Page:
The World Bank, through its Competitiveness Enterprise Development Project and the Government of Uganda will jointly fund all the 11 special court sessions on matters of land disputes.
The decision follows the recent meeting the Chief Justice, Bart M. Katureebe, held with officials from World Bank in Kampala and welcomed their intervention in helping the Judiciary by funding magistrate, Judges and court assessors who will preside over 220 cases.
“World Bank has the potential of expediting resolution of land cases as well as attracting future funding to address the land adjudication question more substantively,” said CJ Katureebe.
Currently, the Judiciary faces a problem of case backlog and the problem is more severe in Land Justice where 52 per cent of the cases are more than two years old in the courts. As per now at the Land Division, over 11,952 cases are pending in the court system, and of these at least half are backlog.
As a way of reducing on this growing problem, the High Court is holding 11 Special Sessions on Land Justice in different parts of the country, targeting to clear at least 220 land cases in 60 days.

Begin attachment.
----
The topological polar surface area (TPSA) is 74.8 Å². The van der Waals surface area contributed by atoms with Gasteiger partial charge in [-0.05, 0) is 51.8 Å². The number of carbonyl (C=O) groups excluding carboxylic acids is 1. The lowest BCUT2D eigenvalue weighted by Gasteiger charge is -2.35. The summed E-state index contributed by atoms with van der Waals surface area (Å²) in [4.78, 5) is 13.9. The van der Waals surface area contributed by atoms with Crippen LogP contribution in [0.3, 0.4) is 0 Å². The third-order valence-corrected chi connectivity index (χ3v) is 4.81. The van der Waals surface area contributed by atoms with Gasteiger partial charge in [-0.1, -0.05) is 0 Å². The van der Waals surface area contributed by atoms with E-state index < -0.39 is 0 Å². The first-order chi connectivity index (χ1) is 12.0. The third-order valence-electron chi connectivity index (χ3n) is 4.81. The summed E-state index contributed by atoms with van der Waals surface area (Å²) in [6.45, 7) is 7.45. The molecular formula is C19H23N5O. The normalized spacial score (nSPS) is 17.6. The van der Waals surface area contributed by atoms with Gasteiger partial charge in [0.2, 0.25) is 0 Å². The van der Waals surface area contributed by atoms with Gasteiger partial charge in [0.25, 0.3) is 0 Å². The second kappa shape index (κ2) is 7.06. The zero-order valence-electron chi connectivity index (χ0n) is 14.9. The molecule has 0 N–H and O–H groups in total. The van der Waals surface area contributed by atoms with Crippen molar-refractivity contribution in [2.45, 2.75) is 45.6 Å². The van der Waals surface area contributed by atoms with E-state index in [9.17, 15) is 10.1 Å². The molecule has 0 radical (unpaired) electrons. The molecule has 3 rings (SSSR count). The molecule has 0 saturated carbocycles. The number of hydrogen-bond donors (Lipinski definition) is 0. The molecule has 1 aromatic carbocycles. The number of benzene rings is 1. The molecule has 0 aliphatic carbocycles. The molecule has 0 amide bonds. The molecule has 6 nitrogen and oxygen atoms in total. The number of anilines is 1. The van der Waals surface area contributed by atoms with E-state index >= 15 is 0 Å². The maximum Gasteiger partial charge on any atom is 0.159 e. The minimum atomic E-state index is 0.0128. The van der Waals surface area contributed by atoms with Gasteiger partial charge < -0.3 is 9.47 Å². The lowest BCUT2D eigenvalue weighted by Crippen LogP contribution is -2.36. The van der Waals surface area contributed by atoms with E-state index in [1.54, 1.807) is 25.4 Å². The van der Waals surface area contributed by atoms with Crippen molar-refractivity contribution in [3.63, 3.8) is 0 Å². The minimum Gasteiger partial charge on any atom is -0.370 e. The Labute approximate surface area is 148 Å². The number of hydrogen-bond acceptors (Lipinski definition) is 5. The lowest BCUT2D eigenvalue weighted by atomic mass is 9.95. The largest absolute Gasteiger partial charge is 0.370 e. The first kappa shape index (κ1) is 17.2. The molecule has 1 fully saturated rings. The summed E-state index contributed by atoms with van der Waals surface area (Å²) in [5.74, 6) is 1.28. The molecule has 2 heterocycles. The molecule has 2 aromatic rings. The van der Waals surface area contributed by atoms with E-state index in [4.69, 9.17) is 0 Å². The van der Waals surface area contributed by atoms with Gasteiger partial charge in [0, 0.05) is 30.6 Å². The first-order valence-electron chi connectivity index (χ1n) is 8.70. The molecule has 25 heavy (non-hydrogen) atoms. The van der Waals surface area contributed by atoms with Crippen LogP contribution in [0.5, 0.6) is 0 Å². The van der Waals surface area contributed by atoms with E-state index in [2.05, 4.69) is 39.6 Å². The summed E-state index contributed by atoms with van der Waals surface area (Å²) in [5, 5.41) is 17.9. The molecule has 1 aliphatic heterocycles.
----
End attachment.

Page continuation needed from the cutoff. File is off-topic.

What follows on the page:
According to the document issued by Acting Chief Registrar, Tom Chemutai over the weekend in the evening, all the 11 sessions have commenced on Monday, February 24. And in this pilot phase, six of the sessions will be held at the Land Division in Kampala targeting 120 cases, and five other sessions will be held at the Mukono, Mbale, Masaka, Mpigi, Kabale and Jinja High Courts.
“Each judicial officer has been assigned 20 cases to dispose of within 60 days. We project that each land case can be concluded in three days,” said Chemutai.
So far priority has been given to cases that have been in the court system for more than two years (backlogged cases) and those affecting implementation of key government projects, such as road construction, Oil transportation (Pipeline), Standard Gauge Railway (SGR) etc.
According to Chemutai and other judicial officers, the major cause of backlog in the land cases is mainly a result of a shortage of Judicial Officers, low levels of automation in processing cases inadequate resources.
Other reasons include lack of transport for Judicial Officers to visit the land in dispute, increased filing of cases fuelled by a growing economy and pressure on economic resources particularly land.
“Failure to resolve land disputes has cost the country a lot of money in delayed implementation of infrastructural projects. Investment projects have equally been affected by slow land adjudication, making Uganda a high-cost investment destination,” said Mr Chemutai.
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